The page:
No. 47 of #50cases.
Nobody is perfect, everyone makes mistakes. T’s mistake was to steal two bicycles when he was eleven years old. JB’s mistake was shoplifting a packet of false fingernails from a Superdrug. What they did it was wrong, but are they criminals? Neither of them was charged or received a conviction or sentence. T got a police warning, JB a caution.
They both got on with their lives: T decided to get into sport studies, and JB completed a training course for employment in the care sector. But, years later, when they were required to provide an enhanced criminal record certificate – T to enrol in a sport course, and JB to be employed as a carer – those warnings got in their way. The enhanced criminal record check certificates disclosed their past mistakes, and as a result T’s enrolment and JB’s hiring were suddenly at risk.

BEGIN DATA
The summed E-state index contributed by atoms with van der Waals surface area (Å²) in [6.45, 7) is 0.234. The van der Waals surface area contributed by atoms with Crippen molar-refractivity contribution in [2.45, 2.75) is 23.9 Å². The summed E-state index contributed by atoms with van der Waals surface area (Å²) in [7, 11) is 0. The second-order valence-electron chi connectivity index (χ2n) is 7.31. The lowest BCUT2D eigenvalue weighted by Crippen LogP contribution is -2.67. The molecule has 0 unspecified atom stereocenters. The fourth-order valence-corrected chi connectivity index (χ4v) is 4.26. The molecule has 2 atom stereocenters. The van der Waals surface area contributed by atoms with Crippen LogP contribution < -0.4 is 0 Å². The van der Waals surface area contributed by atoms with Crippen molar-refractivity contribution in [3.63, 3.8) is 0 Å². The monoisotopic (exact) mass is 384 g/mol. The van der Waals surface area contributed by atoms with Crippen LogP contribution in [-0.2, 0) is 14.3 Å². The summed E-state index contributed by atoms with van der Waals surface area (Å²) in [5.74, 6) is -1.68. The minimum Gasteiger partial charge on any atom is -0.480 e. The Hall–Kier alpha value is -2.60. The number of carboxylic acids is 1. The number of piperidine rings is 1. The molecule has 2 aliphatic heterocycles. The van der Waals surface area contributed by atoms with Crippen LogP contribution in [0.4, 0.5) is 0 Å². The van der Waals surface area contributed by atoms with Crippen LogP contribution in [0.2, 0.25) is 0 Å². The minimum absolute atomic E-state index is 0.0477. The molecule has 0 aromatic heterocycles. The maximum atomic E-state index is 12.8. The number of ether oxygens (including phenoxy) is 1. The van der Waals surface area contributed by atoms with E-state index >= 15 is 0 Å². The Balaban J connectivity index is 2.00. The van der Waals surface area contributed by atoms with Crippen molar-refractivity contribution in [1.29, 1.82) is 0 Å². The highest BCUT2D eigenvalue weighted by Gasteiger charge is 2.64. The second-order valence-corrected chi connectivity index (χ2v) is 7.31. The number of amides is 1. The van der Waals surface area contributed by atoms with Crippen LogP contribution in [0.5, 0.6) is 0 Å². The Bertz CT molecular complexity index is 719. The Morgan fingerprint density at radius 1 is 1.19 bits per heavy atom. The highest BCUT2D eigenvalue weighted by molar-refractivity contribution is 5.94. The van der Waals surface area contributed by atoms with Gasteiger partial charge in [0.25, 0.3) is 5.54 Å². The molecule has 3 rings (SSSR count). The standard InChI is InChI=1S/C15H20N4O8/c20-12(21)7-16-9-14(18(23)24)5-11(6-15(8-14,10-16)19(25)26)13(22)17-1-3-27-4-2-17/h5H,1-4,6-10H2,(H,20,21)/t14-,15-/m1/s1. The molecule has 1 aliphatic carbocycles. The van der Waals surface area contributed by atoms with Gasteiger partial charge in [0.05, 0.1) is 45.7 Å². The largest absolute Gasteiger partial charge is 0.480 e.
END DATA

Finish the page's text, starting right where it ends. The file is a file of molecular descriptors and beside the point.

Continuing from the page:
T and JB went to the Supreme Court, arguing that the disclosure of those warnings had violated their right to privacy, and won their cases. As a result, the criminal records checking scheme was changed and now allows the non-disclosure of most past and minor cautions or convictions.